Canaan’s Rest represents a quiet place “set apart” for the purpose of hearing God's voice, growing in intimacy with the Lord, and being renewed in soul and spirit.

Happy 80th, Bob Dylan

Both Bob Dylan and I celebrate our 80th birthdays this year.  He was born in northern Minnesota, where I now live, and I was born in northern Michigan.  We both come from iron mining towns (Hibbing, MN and Negaunee, MI).  We both have lived through some turbulent times… I remember so well singing “Blowin’ in the Wind” in the late 60’s.  But that’s about where the similarities end…  Still, I wonder what Bob Dylan’s relationship is to Jesus Christ, particularly because I consider Dylan to be an American prophet speaking to the conscience of our culture. 

Francis Beckwith, who teaches Church-State Studies at Baylor University, has long studied Dylan’s music. “When you listen to Dylan,” notes Beckwith, “you can hear that he has been reading classic literature his whole life.  References to Dante and St. Augustine are as likely to show up as commentary about politics… he was quoting the New Testament [at various stages of his career]…Dylan has also soaked up generations of American music – especially folk, Gospel and blues.” 

Dylan’s title song from the 2012 album “Tempest” is about the Titanic.  “The captain, barely breathing, kneeling at the wheel.  Above him and beneath him, fifty thousand tons of steel…In the dark illumination, he remembered bygone years.  He read the book of Revelation and he filled his cup with tears…There is no understanding…the judgment of God’s hand.”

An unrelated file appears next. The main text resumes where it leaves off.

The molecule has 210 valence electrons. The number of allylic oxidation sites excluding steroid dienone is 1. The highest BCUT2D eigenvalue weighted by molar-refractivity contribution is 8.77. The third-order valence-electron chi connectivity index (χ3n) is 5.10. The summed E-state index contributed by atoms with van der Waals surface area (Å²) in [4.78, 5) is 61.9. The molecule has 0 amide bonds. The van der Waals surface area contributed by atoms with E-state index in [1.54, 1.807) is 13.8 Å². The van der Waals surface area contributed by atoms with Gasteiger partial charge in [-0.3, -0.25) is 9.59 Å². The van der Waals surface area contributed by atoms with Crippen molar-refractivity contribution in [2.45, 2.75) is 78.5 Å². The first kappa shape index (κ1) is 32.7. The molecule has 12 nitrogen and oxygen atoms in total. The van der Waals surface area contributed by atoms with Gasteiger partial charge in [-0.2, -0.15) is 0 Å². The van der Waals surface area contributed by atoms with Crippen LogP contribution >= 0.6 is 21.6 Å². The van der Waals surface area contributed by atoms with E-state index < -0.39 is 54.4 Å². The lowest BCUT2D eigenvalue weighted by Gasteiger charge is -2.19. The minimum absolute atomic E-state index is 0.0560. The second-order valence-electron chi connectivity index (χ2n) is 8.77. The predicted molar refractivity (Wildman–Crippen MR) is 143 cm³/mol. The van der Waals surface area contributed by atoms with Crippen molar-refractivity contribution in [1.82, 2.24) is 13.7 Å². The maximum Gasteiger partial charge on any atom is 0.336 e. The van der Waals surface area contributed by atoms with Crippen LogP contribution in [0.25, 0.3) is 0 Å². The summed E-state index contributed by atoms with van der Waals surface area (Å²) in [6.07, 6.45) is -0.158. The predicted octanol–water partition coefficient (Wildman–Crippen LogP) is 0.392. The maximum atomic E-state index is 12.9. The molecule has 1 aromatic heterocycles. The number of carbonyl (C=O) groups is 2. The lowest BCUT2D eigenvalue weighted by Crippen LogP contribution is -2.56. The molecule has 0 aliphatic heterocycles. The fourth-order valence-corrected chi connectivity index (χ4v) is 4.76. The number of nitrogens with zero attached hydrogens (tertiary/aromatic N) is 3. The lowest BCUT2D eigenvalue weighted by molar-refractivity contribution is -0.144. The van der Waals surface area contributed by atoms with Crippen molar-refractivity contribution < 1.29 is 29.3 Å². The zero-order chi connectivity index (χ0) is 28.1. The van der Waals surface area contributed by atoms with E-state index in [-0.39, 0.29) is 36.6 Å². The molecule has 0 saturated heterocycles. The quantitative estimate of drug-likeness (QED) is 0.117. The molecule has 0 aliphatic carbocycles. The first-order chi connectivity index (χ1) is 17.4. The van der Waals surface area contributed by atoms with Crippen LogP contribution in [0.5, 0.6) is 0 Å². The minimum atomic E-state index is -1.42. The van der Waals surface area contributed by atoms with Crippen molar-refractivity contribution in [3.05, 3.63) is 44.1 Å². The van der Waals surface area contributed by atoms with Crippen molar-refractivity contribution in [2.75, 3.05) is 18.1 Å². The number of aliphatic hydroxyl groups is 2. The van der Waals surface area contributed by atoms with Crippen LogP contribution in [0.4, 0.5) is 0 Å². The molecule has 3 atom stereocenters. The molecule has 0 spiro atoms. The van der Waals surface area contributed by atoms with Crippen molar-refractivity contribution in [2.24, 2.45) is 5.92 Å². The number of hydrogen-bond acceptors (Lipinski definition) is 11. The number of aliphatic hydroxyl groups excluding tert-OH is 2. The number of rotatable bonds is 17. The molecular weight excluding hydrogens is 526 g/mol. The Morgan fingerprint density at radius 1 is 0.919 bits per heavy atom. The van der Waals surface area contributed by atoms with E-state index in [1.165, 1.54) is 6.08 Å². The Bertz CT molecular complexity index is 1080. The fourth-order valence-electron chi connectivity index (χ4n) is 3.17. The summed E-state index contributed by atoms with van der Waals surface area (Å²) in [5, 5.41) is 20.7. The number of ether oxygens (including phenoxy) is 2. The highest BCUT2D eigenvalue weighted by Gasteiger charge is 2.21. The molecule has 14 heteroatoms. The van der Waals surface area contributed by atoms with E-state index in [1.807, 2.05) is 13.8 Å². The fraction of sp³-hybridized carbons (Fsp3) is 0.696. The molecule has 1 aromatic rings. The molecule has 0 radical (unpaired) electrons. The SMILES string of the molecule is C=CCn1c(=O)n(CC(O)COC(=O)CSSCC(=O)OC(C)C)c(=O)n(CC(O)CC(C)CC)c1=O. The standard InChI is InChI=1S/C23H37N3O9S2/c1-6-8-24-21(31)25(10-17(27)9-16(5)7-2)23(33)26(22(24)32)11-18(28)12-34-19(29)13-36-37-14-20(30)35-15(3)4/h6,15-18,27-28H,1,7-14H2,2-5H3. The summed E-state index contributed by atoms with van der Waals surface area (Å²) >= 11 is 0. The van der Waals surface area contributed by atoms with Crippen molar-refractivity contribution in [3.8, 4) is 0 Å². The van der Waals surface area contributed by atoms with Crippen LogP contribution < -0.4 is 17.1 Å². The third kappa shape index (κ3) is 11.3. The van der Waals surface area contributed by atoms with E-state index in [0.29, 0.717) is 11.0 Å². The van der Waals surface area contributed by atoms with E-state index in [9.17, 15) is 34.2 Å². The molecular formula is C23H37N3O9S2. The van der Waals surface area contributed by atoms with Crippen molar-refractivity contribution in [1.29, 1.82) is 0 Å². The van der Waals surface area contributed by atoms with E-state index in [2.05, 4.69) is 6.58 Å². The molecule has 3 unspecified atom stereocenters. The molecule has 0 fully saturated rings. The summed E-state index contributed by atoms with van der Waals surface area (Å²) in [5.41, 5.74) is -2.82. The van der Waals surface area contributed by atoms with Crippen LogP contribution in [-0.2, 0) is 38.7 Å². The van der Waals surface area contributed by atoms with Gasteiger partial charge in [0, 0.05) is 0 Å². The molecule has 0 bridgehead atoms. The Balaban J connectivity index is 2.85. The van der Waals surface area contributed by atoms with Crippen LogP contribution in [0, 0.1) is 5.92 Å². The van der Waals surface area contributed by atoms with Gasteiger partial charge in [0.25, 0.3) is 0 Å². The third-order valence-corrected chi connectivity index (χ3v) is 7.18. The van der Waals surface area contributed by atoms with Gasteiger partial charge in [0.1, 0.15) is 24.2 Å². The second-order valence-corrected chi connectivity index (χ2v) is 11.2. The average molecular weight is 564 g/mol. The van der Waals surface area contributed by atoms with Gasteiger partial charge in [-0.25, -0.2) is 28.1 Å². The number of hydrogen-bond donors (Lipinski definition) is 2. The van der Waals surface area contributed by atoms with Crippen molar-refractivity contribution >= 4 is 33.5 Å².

Beckwith suggests that Dylan has created a religious narrative about “the arrogance of man” and the “brokenness of our world.”  Unlike our present “cancel culture” he isn’t into destroying or erasing history.  Dylan “keeps returning to ancient truths, traditions and books that many ignore.” He wants to learn from the past.  Instead of a lot of evangelical preaching today, Dylan’s music is filled with “medieval Christian images and literary references”.  I wonder how much of a voice Dylan has in our present “cancel culture” with it focus on “critical race theory.”   He seems to be skeptical regarding human motives and actions. 

You can feel the prophetic lament in Dylan’s words, like those of the prophet Habakkuk.  “How long, O Lord, must I call for help, but you do not listen?  Or cry out to you, ‘Violence!’  but you do not save?  Why do you have me look at injustice?  Destruction and violence are before me; there is strife and conflict abounds” (Hab. 1:2-3). 

Bob Dylan has agonized over cultural conditions for over 60 years and expressed that agony in many ways.  Throughout his lyrics you can sense the voice of a biblical prophet.  He has not caved to “cancel culture.”  Rather, Dylan gives us a strong dose of lament.  He speaks to the “brokenness of our world.”  He challenges us to consider how we have lost our way.  Jeremiah laments, “But my people are not so reliable, for they have deserted me…They have stumbled off the ancient highways and walk in muddy paths” (Jer. 16:15).

Dylan is not afraid to speak to pride and arrogance in our culture.  Isaiah warns of pride.  “…The eyes of the arrogant man will be humbled and the pride of men brought low; the Lord alone will be exalted in that day” (Is. 2:10).  Dylan gives fair warning of what is ahead if we don’t see our own pride and broken condition.

Prayer for today: Lord, give me eyes to see and ears to hear the pride and arrogance around me and in me. Help me speak in similar ways to “the arrogance of man” and the “brokenness of our world,” while holding fast to and offering words of hope that are rooted in Christ.    

1 Comment

  1. Brother Tom

    Good job, I feel people will read this and understand what you are talking about, and it will influence their thinking. Tom

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